A very big part of my blog revolves around what is called "peak oil", although my posts are usually just about doom in the news, in a general sense. This started around 2008. Before then, my blog was more personal and kind of dabbled in silly stuff, like wrestling and video games. What changed for me was the rising prices of gas at the pump (of course, stemming from the increasing price of a barrel of oil). I had a lot of trouble connecting this. I figured it was due to speculation, or Bush/Cheney having a hand in it, mucky stuff like that with no sense of clarity. Anyway, I was at the library and saw a copy of MacLean's, Canada's version of Newsweek or Time. The cover was of a guy holding a gas pump to his head. Intrigued, I read the cover article, which had an interview with a man named James Kunstler. This is where I first found out of peak oil, and the article referenced Kunstler's book, The Long Emergency, which my library thankfully had as well. I took out the book and devoured it. I highly recommend it to all. It was published in 2005 and is still highly relevant to the situation we face (as I type this, the price of gas at the station nearest me is 15 cents shy of $4/gal.).
So I spend some time at forums and websites that discuss this and that link to articles about it or some other bad news that is going on. That's how I find the stories that I usually blog about and post links to. A lot of people on these sites are skilled "doomers" (that's a phrase for those who are peak oil aware) who prepare vigorously. I have not done this. First, I live with my family, and they are not aware of peak oil at all. Preparing and hoarding important stuff in a post-collapse economy would be difficult and would require lots of explanation. Believe me, I've tried, without much success. Second, as I said earlier, I work at a big-box store. I'm not exactly bringing home the money to initiate such a task. And third, trying to prepare yourself for peak oil/economic collapse is like trying to brace yourself in a car going 200 mph and heading straight for a brick wall. In other words, you can't, not really, at least IMO. I think that knowing what's coming and being psychologically prepared is at least half the battle. Or maybe that's just wishful thinking on my part.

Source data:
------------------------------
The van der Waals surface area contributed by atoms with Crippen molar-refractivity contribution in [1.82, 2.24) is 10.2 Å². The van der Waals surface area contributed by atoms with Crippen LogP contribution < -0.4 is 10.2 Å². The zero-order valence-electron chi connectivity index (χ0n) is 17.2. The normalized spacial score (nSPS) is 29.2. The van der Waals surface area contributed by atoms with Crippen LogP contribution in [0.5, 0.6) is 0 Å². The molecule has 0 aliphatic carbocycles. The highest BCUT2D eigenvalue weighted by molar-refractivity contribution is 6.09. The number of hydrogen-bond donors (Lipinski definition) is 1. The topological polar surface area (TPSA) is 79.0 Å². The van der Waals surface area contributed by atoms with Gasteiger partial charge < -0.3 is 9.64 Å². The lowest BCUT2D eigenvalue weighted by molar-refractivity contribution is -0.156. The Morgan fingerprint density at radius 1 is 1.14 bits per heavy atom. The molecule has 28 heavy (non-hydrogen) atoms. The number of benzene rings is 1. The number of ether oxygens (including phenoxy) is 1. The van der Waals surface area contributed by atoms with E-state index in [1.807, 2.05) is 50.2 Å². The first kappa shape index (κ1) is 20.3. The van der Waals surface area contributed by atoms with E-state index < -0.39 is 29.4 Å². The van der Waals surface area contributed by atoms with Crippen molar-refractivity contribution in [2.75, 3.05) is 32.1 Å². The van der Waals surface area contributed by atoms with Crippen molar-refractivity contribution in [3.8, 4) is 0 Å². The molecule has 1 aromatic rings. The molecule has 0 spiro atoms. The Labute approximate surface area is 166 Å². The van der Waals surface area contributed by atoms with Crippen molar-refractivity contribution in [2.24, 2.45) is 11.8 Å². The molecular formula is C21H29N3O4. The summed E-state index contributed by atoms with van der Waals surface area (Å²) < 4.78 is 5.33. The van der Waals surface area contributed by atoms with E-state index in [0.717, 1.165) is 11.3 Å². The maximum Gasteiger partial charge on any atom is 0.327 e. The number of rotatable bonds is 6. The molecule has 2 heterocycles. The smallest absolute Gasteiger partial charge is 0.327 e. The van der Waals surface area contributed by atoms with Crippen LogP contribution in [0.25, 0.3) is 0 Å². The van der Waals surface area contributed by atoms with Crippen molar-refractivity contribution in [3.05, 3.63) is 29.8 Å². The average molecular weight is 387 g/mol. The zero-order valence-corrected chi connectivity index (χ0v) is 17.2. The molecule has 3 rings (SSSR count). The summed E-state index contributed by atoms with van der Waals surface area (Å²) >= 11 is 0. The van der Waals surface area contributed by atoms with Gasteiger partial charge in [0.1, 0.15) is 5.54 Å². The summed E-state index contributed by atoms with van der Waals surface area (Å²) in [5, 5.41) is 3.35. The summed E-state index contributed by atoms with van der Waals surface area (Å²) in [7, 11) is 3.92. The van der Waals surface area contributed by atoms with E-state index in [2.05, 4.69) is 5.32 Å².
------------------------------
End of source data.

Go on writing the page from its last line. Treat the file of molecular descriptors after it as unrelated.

I started this blog in the first place because I've always liked reading them, and there were a lot of times when I would see or hear about something in the news, and would have a strong opinion of it. And I would have to mainly keep it to myself, or if I was lucky, be able to tell it to someone else, who may or may not understand. By having a blog, I'm always able to post, on a whim, about anything I want or that I have an opinion about. And maybe, just maybe, someone will find it and hopefully agree with me.
So, in a (big) nutshell, there it is. My life up to this point (as of this writing, I just turned 32 last week). There are some things I expanded upon that I probably shouldn't have, and there are some things I have not broached at all. I will try to, one of these days. In the meantime, I hope this brief glimpse into my life will suffice, and I hope that you will continue to visit the blog.
Jeffrey K. Blanch